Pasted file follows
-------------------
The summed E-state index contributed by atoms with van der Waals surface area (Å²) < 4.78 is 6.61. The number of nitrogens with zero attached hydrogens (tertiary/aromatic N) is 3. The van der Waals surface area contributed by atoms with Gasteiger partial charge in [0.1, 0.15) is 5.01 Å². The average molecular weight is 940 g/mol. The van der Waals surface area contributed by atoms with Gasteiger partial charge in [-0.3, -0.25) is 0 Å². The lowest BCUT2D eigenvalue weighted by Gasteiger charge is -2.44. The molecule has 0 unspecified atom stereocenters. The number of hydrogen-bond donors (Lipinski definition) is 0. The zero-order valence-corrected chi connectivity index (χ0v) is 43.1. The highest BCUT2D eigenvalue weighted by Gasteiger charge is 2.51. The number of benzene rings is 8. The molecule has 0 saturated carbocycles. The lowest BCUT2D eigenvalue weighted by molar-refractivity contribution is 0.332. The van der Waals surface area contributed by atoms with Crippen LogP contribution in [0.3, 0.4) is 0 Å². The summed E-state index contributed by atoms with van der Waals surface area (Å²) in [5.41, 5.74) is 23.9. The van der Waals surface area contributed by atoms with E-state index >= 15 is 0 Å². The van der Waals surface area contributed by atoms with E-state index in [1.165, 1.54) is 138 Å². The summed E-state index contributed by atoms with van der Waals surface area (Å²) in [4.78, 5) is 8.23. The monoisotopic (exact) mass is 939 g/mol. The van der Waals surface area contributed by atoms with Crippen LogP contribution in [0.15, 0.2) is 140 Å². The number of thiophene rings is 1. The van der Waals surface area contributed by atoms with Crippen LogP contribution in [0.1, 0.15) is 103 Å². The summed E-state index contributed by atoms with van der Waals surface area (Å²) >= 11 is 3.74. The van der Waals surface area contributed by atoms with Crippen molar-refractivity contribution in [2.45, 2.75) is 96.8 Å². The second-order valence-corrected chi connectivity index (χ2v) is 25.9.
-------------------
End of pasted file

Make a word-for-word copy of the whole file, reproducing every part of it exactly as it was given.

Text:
The summed E-state index contributed by atoms with van der Waals surface area (Å²) < 4.78 is 6.61. The number of nitrogens with zero attached hydrogens (tertiary/aromatic N) is 3. The van der Waals surface area contributed by atoms with Gasteiger partial charge in [0.1, 0.15) is 5.01 Å². The average molecular weight is 940 g/mol. The van der Waals surface area contributed by atoms with Gasteiger partial charge in [-0.3, -0.25) is 0 Å². The lowest BCUT2D eigenvalue weighted by Gasteiger charge is -2.44. The molecule has 0 unspecified atom stereocenters. The number of hydrogen-bond donors (Lipinski definition) is 0. The zero-order valence-corrected chi connectivity index (χ0v) is 43.1. The highest BCUT2D eigenvalue weighted by Gasteiger charge is 2.51. The number of benzene rings is 8. The molecule has 0 saturated carbocycles. The lowest BCUT2D eigenvalue weighted by molar-refractivity contribution is 0.332. The van der Waals surface area contributed by atoms with Crippen LogP contribution in [0.3, 0.4) is 0 Å². The summed E-state index contributed by atoms with van der Waals surface area (Å²) in [5.41, 5.74) is 23.9. The van der Waals surface area contributed by atoms with E-state index >= 15 is 0 Å². The van der Waals surface area contributed by atoms with E-state index in [1.165, 1.54) is 138 Å². The summed E-state index contributed by atoms with van der Waals surface area (Å²) in [4.78, 5) is 8.23. The monoisotopic (exact) mass is 939 g/mol. The van der Waals surface area contributed by atoms with Crippen LogP contribution in [0.15, 0.2) is 140 Å². The number of thiophene rings is 1. The van der Waals surface area contributed by atoms with Crippen LogP contribution in [0.1, 0.15) is 103 Å². The summed E-state index contributed by atoms with van der Waals surface area (Å²) >= 11 is 3.74. The van der Waals surface area contributed by atoms with Crippen molar-refractivity contribution in [2.45, 2.75) is 96.8 Å². The second-order valence-corrected chi connectivity index (χ2v) is 25.9.